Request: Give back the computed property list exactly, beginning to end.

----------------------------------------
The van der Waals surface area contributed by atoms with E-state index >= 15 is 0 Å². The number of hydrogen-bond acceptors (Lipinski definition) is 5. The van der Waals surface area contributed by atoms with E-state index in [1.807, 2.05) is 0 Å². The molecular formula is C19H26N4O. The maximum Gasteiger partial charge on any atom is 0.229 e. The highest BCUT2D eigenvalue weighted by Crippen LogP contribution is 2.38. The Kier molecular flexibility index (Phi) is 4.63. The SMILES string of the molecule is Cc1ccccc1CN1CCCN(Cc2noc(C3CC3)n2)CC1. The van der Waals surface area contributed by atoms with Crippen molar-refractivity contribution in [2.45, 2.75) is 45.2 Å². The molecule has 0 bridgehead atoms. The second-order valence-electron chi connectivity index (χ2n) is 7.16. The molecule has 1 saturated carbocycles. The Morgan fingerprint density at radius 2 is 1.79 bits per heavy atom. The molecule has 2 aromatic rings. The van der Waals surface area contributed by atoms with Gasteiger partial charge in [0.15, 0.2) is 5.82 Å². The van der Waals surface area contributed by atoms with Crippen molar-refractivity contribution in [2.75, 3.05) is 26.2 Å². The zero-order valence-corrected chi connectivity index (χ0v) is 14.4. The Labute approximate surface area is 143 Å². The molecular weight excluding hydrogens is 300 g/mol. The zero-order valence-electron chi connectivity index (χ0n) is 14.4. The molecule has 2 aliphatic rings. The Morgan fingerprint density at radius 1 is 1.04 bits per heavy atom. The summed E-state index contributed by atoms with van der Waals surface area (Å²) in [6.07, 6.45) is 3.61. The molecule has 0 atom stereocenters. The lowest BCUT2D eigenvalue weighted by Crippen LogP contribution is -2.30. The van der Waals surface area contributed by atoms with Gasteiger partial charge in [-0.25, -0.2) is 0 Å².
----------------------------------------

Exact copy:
The van der Waals surface area contributed by atoms with E-state index >= 15 is 0 Å². The number of hydrogen-bond acceptors (Lipinski definition) is 5. The van der Waals surface area contributed by atoms with E-state index in [1.807, 2.05) is 0 Å². The molecular formula is C19H26N4O. The maximum Gasteiger partial charge on any atom is 0.229 e. The highest BCUT2D eigenvalue weighted by Crippen LogP contribution is 2.38. The Kier molecular flexibility index (Phi) is 4.63. The SMILES string of the molecule is Cc1ccccc1CN1CCCN(Cc2noc(C3CC3)n2)CC1. The van der Waals surface area contributed by atoms with Crippen molar-refractivity contribution in [2.45, 2.75) is 45.2 Å². The molecule has 0 bridgehead atoms. The second-order valence-electron chi connectivity index (χ2n) is 7.16. The molecule has 1 saturated carbocycles. The Morgan fingerprint density at radius 2 is 1.79 bits per heavy atom. The molecule has 2 aromatic rings. The van der Waals surface area contributed by atoms with Gasteiger partial charge in [0.15, 0.2) is 5.82 Å². The van der Waals surface area contributed by atoms with Crippen molar-refractivity contribution in [2.75, 3.05) is 26.2 Å². The zero-order valence-corrected chi connectivity index (χ0v) is 14.4. The Labute approximate surface area is 143 Å². The molecular weight excluding hydrogens is 300 g/mol. The zero-order valence-electron chi connectivity index (χ0n) is 14.4. The molecule has 2 aliphatic rings. The Morgan fingerprint density at radius 1 is 1.04 bits per heavy atom. The summed E-state index contributed by atoms with van der Waals surface area (Å²) in [6.07, 6.45) is 3.61. The molecule has 0 atom stereocenters. The lowest BCUT2D eigenvalue weighted by Crippen LogP contribution is -2.30. The van der Waals surface area contributed by atoms with Gasteiger partial charge in [-0.25, -0.2) is 0 Å².